@tandardS has an extension 9' which may be welded tothe standard and suitably supports the than i9. Socket Ii may have a nut ll. screwed into its upper end andabearing member l0 con- ,fined in the socket between said nutsand ball I0 peller may be swung to the right orleft at the points substantially outwardly of the fuselage as shown in Fig. 3. Standard 9 is preferably of tubular cross section and carries ball bearings 9b and 9;; (Figs. 3 and 3A) at its top and bottom, respectively, for rotatably supporting the same on post 9 ,Wings D arebraced by rods l5, 15 arranged in pairsonopposite sides of the fuselage and are disposed diagonally with their-upper extremities secured to the fuselage and their lower-extremwill of the pilot,. and connected with rudderB'so as to effect rotation of the fuselage on the axis of the standard 9 inyadesired direction. Motor]? 451 ismountedon a suitably pivoted support IE to which a pulley '69. is fixed and on Whicha sleeve IBbiS, rotatably held;

v provide the usual-stick H which is pivotally mounted: at I! on the floor of the fuselage andis .crum I! with the ailerons 6, 6, as by means arranged for connectionatpoints below the fulof'cableslil, 18, respectively. Saidcables are at- .tachedto'ifixtures [9, 19, on'the ailerons and operate over pulleys 20', 20,- onthe lower sides of wings D, D, and are suitably connected with portions 2:, 2| of the stick H, (Fig. 4), so that the movement of the stick laterally will correspondingly incline the associated ailerons in a desired direction and to a desired extent.

Portions 5, 5, of the elevator C are transversely connected for simultaneous operation and are suitably hinged to thestabiliing filiieily portions 4, 4, by suitable means; Said p'brtionst, 5; are connected with the stick H, as shown in Fig.

by means of a cable 22 fixed at its rear end-ti) a member 23, and at'its forward end to ;a pgi nt; j l 24 on the stick. The portions 5 are 'tensipned 1;"

as by means of a spring 25 attachedat its op 0- site ends to a member 26 pn oriefoif the ppr'tiofis 5, and at its forward end to a lug fl'on'fus ela ge A. 'Thus, spring 25 tends to tip the portions 5 upwardly while the forward movement of .fst'ick H serves to tip said portions downwardly. v The elevator and the-stick are held in 'n'brmai or neutral position howiever, by the opposing tens"on of a control spring; 8 which is -tris'i6ned between a pointpf atpa hniex'it 'z 'at standar '9 landa 'p'oint ofv connection- 30 with stick and utilizing cable 3| operable joverpuljleys 3"; and '3 3 an d anchored; reispe ive'ly to the bottom of mi eage and moms-apar t (Eig.j 5). g a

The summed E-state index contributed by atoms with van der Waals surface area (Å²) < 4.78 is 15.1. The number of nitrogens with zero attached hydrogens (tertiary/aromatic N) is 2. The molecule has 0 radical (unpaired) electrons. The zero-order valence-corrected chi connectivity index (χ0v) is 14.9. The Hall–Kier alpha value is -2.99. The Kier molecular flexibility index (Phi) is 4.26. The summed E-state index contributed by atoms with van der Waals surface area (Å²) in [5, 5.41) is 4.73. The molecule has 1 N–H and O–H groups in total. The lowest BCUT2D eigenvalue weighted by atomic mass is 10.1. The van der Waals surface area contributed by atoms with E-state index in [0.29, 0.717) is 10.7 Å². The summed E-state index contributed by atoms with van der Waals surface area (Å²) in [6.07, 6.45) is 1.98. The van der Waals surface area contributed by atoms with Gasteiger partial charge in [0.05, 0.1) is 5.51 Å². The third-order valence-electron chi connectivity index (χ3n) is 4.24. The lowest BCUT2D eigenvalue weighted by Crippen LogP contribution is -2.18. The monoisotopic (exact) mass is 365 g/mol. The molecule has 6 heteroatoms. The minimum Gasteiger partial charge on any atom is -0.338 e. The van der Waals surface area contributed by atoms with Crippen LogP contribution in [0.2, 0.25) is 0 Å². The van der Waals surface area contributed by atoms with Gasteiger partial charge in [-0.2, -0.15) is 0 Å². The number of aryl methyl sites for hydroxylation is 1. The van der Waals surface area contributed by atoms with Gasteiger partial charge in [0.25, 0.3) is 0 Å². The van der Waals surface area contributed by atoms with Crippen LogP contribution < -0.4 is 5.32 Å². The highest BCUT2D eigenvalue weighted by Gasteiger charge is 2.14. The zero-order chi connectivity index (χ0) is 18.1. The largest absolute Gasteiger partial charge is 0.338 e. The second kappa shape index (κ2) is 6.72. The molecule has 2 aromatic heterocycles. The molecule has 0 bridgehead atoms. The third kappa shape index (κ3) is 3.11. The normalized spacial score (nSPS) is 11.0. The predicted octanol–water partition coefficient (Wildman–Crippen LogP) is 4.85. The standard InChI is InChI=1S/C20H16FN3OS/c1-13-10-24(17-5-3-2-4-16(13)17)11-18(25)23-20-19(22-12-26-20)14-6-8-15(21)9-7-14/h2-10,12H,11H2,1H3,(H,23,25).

and at its bther extremity ne s attached V V 'Pul1 eys 31 and Y r d, respectively, te'ru-seiag gvana "a obnvehiehfporti'oh W31 standard 9 "'or' to the at will by manipulation of stick H to simwamseiimbm r ei ing niovementsfi ana triere as ng and mining operations, ned.- rn this resp'ec't; attention I is dllclid to "the 'swivlled "propeller and the rudder-which, in my Itfiainirig ap aratusfiare arranged to rbtate "the arm on the axis 6 the V eonnetedtosucn znd and'whichl willfnow des'crib e. I Rudder Bias showndif Fig. -"1,*' is tens-toned by means 'of a i'spnn'g :39, "which has one end attacl'i'e'dcajtta poi rit lfl to the fnse'lage :a-"n'd its opposite i'att'aehed to a memeer n I owprtiens "o'f the-rudder. said i udder has angexteiieed member 42 opposite member '41 to which a" dahle Q 43 is connected .aind'le'aids t'o the right" hand end Ia's ivie'wed; by ai pilot-y of afood operated 'c'ross L-I Od Z 44 .IWhiC'h isfixed to' sle'eve 6b' on the" -rnotor ssupp'ortlfi; V e a I As shown in Fig. 6, a cable4 5 connects an e'rid of. cross rod :441 with zpu'lleyi 1 6a and has" one end hired to, pulley 1 6a? "ali'diitsi other en'd: to red" 44, s 'dv'cable being ioperableliover"anzintermediate gp ley 46 :whichjis suitably supported" on :th'e elage flfhe {left hand. end 'lOf. rod '44 is. :simierlylnqnnected fJWi h-i pulley 16a 1 zbyi'a :icable 41 1;vhiehpneeat e r.anenqh edeu i rfl. :T when pressure is applied-to the extended por- 4 Y tions of the rod 44, the pulley lfia, motor F and propeller G are correspondingly swung on their axes, and with them the rudder B, but it will be noted that motor F and rod 44 swing in opposite directions in order to accommodate the position of the rudder to the adjusted propeller axis.